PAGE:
Poem by Faith Wilson. Also published in Fightback’s special Pasefika magazine issue.
My mum will always lose your mama jokes
cos they’re true. Your mama’s so poor
she mixed tomato sauce with water and pretended it was soup.
Your mama’s family so broke they break
into neighbours houses but they don’t steal
TVs and radios they steal food.
Your mama’s so damn poor that 11
people live in their tiny Tokoroa state
house and they didn’t get a car til she was 14.
My Papa, worked long hours at Kinleith
that made his heart and brain think
that happiness is just pulp fiction. He milled
paper but he didn’t make any and he died
of a brain tumour the size of eight
kids and a mortgage yet they will call
his labour unskilled. This ain’t a show
without punch I’m just telling you to go to Tok
and feel the poverty and try tell me that it comes down to
‘just get off your arse and get a job’.
But my mama’s different cos she got out of there.
Ooooh gumma mumma! Yeah my mama’s so smart
she married a white man built a house from wood.
My daddy’s so smart he sent us to a white school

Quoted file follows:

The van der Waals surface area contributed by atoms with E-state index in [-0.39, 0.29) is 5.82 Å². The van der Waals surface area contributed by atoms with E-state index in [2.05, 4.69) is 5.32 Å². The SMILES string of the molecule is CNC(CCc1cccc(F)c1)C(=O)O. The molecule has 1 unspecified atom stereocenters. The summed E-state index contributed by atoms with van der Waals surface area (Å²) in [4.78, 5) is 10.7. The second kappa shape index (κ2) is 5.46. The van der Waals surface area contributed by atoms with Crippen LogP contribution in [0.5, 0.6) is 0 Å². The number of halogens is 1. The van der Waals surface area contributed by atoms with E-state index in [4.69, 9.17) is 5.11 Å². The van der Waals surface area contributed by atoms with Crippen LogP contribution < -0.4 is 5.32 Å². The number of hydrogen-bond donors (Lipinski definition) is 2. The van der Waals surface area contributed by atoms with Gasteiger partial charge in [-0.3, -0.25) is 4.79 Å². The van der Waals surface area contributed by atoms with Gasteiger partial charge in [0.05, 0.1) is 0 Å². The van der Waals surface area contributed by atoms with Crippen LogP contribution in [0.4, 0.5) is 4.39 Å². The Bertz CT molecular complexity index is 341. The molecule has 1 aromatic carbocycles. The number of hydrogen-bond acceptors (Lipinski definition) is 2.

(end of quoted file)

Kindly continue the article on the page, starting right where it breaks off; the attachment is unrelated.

and we suffered cultural dislocation but as long
as we’re educated it shouldn’t matter, right?
And now I’m so smart because I got so much
debt but some o dat paper
that says I can write about it.
And I’m so smart because I finally figured
out irony even if I’m a generation too late
so my understanding is more like a self-discovery.
O! If only breaking the cycle were as easy
as an existential crisis or the flip of a coin
or as smooth as a crisp bill rolling out of an ATM.
Because you care about breaking the cycle.
You care about poverty eh?
You care about what I’m saying.
And this writing isn’t for you.
And you, you will continue to care
in the face of blatant rejection.
Give me a penny for my sorrows
and I’ll give you a burden to bear.